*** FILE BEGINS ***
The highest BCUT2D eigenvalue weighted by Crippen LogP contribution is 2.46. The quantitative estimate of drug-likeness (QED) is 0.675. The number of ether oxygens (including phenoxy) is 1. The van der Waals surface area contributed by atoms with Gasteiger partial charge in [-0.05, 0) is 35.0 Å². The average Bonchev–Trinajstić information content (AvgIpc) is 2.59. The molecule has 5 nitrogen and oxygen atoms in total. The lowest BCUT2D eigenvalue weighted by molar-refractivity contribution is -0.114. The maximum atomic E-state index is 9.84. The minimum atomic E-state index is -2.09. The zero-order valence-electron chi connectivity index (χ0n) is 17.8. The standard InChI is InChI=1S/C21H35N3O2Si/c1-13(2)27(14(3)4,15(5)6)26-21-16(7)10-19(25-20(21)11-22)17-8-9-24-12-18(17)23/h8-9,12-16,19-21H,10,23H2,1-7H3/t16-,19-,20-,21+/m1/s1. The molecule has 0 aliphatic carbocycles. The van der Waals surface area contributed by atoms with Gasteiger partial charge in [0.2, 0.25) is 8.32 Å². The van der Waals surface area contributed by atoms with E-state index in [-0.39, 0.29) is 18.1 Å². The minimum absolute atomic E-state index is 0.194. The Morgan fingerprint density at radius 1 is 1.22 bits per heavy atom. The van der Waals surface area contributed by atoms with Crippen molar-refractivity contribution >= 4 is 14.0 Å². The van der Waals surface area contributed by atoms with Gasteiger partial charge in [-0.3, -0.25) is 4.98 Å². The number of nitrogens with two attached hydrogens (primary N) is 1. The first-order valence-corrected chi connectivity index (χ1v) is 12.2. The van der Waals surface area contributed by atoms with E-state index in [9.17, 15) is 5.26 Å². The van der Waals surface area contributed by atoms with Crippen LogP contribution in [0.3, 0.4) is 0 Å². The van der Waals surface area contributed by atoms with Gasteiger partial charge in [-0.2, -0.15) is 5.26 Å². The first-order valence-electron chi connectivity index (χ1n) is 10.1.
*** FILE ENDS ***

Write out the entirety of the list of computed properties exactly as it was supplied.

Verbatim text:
The highest BCUT2D eigenvalue weighted by Crippen LogP contribution is 2.46. The quantitative estimate of drug-likeness (QED) is 0.675. The number of ether oxygens (including phenoxy) is 1. The van der Waals surface area contributed by atoms with Gasteiger partial charge in [-0.05, 0) is 35.0 Å². The average Bonchev–Trinajstić information content (AvgIpc) is 2.59. The molecule has 5 nitrogen and oxygen atoms in total. The lowest BCUT2D eigenvalue weighted by molar-refractivity contribution is -0.114. The maximum atomic E-state index is 9.84. The minimum atomic E-state index is -2.09. The zero-order valence-electron chi connectivity index (χ0n) is 17.8. The standard InChI is InChI=1S/C21H35N3O2Si/c1-13(2)27(14(3)4,15(5)6)26-21-16(7)10-19(25-20(21)11-22)17-8-9-24-12-18(17)23/h8-9,12-16,19-21H,10,23H2,1-7H3/t16-,19-,20-,21+/m1/s1. The molecule has 0 aliphatic carbocycles. The van der Waals surface area contributed by atoms with Gasteiger partial charge in [0.2, 0.25) is 8.32 Å². The van der Waals surface area contributed by atoms with E-state index in [-0.39, 0.29) is 18.1 Å². The minimum absolute atomic E-state index is 0.194. The Morgan fingerprint density at radius 1 is 1.22 bits per heavy atom. The van der Waals surface area contributed by atoms with Crippen molar-refractivity contribution >= 4 is 14.0 Å². The van der Waals surface area contributed by atoms with Gasteiger partial charge in [-0.3, -0.25) is 4.98 Å². The number of nitrogens with two attached hydrogens (primary N) is 1. The first-order valence-corrected chi connectivity index (χ1v) is 12.2. The van der Waals surface area contributed by atoms with E-state index in [9.17, 15) is 5.26 Å². The van der Waals surface area contributed by atoms with Crippen LogP contribution in [0.3, 0.4) is 0 Å². The van der Waals surface area contributed by atoms with Gasteiger partial charge in [-0.2, -0.15) is 5.26 Å². The first-order valence-electron chi connectivity index (χ1n) is 10.1.